Mastering The Art Of Living

                            There was a time I was king

This is my current goal. After 60+ years on this planet, I’ve lived a lot of different ways. The excited, dream-filled teenage years, the crazy days of college, those decades trying to get your career to take off, then maintaining that success while trying to constantly increase my experience and knowledge base. The common theme: very little sleep.

So I enter this decade of my life hoping to spend as many days as possible doing what I love to do. It seems like the smart way to live. However, this mindset was inspired by watching the passing of people I have known and loved over the years.

I’ve had this feeling for a while–making every day count. It’s just SO easy to get caught up in a busy, go-go-go lifestyle. Sure, its lots of fun, good times, etc. but the end result is that it makes time fly by. And when you’ve reached this stage, you really want to milk it for as long as you can.

Probably Alice Porter’s early departure was my wake-up call. Her husband, Shawn, followed her just a few years after that. If you’ve visited these blogs for a while, I’ve introduced you to several of those people who left this planet way too soon.

Recently, another one of my Torrance High School classmates passed away. Yes, it’s going to happen when you come from a class of 600 students. But  when you read that name or hear it from another classmate, its easy to flashback to those days where you really did live day-by-day. Everything, every day was such a big deal.

Facebook, for all of its issues, has made it easier to stay in touch with those people from long ago. Some alum took it upon themselves to keep tabs of those we’ve lost. I just discovered this list online the other day and came across a few names that took me back to some pretty exciting times in my life. I don’t know how they died or any of the details, I just saw that they are no longer with us. But the memories remain.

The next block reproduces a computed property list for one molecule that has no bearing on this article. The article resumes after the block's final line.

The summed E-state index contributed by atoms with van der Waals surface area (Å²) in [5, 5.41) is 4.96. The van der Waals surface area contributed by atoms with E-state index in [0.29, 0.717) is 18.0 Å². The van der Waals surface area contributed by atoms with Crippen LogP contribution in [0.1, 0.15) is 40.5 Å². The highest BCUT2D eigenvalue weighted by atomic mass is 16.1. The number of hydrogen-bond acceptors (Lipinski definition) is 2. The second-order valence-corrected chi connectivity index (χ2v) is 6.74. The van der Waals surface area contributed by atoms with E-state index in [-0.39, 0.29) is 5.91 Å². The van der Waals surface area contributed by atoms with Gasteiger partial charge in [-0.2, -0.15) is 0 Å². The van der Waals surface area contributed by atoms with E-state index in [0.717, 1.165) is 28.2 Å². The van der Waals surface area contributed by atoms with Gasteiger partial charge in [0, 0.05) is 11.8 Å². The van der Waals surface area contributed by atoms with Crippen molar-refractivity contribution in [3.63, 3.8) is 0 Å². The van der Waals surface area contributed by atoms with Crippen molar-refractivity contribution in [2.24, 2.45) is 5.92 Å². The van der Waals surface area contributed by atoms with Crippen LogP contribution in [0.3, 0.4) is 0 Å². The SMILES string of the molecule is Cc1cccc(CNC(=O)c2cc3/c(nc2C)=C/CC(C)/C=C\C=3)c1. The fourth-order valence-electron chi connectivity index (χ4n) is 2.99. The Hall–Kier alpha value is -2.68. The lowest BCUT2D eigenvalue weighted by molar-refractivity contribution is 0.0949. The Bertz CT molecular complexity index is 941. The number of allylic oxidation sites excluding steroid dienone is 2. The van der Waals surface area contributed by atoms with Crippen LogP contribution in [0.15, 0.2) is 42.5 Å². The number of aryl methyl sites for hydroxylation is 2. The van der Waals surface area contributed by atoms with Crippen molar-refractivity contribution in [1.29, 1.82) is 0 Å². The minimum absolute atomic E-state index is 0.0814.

Wayne Ferm–Wayne was a short, stocky guy with squinty eyes and a big smile as we walked around campus. His nickname was ‘Winky’.

Dexter Wolfgang–Dexter was years ahead of his time and my first acquaintance with a gay anyone. Everyone knew who he was and I understand he went on to be quite the hairstylist.

Mike Justice–I had him in a couple of my classes. Nice guy. Probably saw him at a reunion or two, I don’t remember for sure. I do know that he went on to become quite the photographer and died during a helicopter shoot over the Los Angeles Harbor earlier this year.

Merry Laskaris–Was one of those high school cuties you just didn’t forget. All that beauty and she could twirl a baton with the best of them.

Danny Gans–I played Little League with him and our paths didn’t cross much in high school, but he became quite the Las Vegas headliner.

Jon Lemler–Jon became quite the naturopath and healthy-living advocate. He met my wife Victoria at one of my reunions and we are both convinced it was with Jon’s help that Victoria conquered her kidney disease. Ironically, Jon was attending a conference in Las Vegas when he dropped dead from a massive heart attack.

The pictures in my head of each of these former classmates are as they appear in my old dusty yearbook. It’s how I remember them.

I really did have some great high school years.  Some people look back and think those were the happiest days of their lives. For me, I’d include them, but I’ve always believed that if high school was the best time of your life, the rest of your life is nothing but a letdown. For me, it was just the start.

These days, my work schedule means launching into a new collection of conquests every Monday.  Some routine, some new. But I’m amazed how anxious I still get every seven days, even though I know I’ll accomplish everything (and I do) but there’s this nagging feeling like I shouldn’t be able to do this. That there’s a rule I’m not observing. I should be in a 9-5 job, going to work and wishing I was somewhere else.

Well, I’m lucky enough to be at that “somewhere else” and feel blessed for having this opportunity. It’s becoming more and more obvious that I need to go back to my high school thinking, where every day was so incredibly important and special.

Because they are.

Tim Hunter

 

 

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